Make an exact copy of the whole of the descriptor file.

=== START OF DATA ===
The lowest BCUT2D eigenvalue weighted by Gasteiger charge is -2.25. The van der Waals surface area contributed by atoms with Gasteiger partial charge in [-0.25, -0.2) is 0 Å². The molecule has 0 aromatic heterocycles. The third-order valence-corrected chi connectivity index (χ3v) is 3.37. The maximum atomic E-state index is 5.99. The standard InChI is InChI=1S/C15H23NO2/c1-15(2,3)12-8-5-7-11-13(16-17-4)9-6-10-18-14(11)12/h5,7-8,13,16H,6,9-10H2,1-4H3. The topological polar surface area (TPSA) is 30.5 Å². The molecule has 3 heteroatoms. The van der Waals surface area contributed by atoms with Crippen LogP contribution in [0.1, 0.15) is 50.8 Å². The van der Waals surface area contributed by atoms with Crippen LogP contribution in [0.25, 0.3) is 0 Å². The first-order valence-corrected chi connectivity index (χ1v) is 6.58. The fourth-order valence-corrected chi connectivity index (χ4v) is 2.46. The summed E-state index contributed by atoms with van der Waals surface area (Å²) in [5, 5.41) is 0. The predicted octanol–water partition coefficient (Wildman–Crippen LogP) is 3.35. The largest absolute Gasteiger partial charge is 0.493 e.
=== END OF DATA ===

The lowest BCUT2D eigenvalue weighted by Gasteiger charge is -2.25. The van der Waals surface area contributed by atoms with Gasteiger partial charge in [-0.25, -0.2) is 0 Å². The molecule has 0 aromatic heterocycles. The third-order valence-corrected chi connectivity index (χ3v) is 3.37. The maximum atomic E-state index is 5.99. The standard InChI is InChI=1S/C15H23NO2/c1-15(2,3)12-8-5-7-11-13(16-17-4)9-6-10-18-14(11)12/h5,7-8,13,16H,6,9-10H2,1-4H3. The topological polar surface area (TPSA) is 30.5 Å². The molecule has 3 heteroatoms. The van der Waals surface area contributed by atoms with Crippen LogP contribution in [0.1, 0.15) is 50.8 Å². The van der Waals surface area contributed by atoms with Crippen LogP contribution in [0.25, 0.3) is 0 Å². The first-order valence-corrected chi connectivity index (χ1v) is 6.58. The fourth-order valence-corrected chi connectivity index (χ4v) is 2.46. The summed E-state index contributed by atoms with van der Waals surface area (Å²) in [5, 5.41) is 0. The predicted octanol–water partition coefficient (Wildman–Crippen LogP) is 3.35. The largest absolute Gasteiger partial charge is 0.493 e.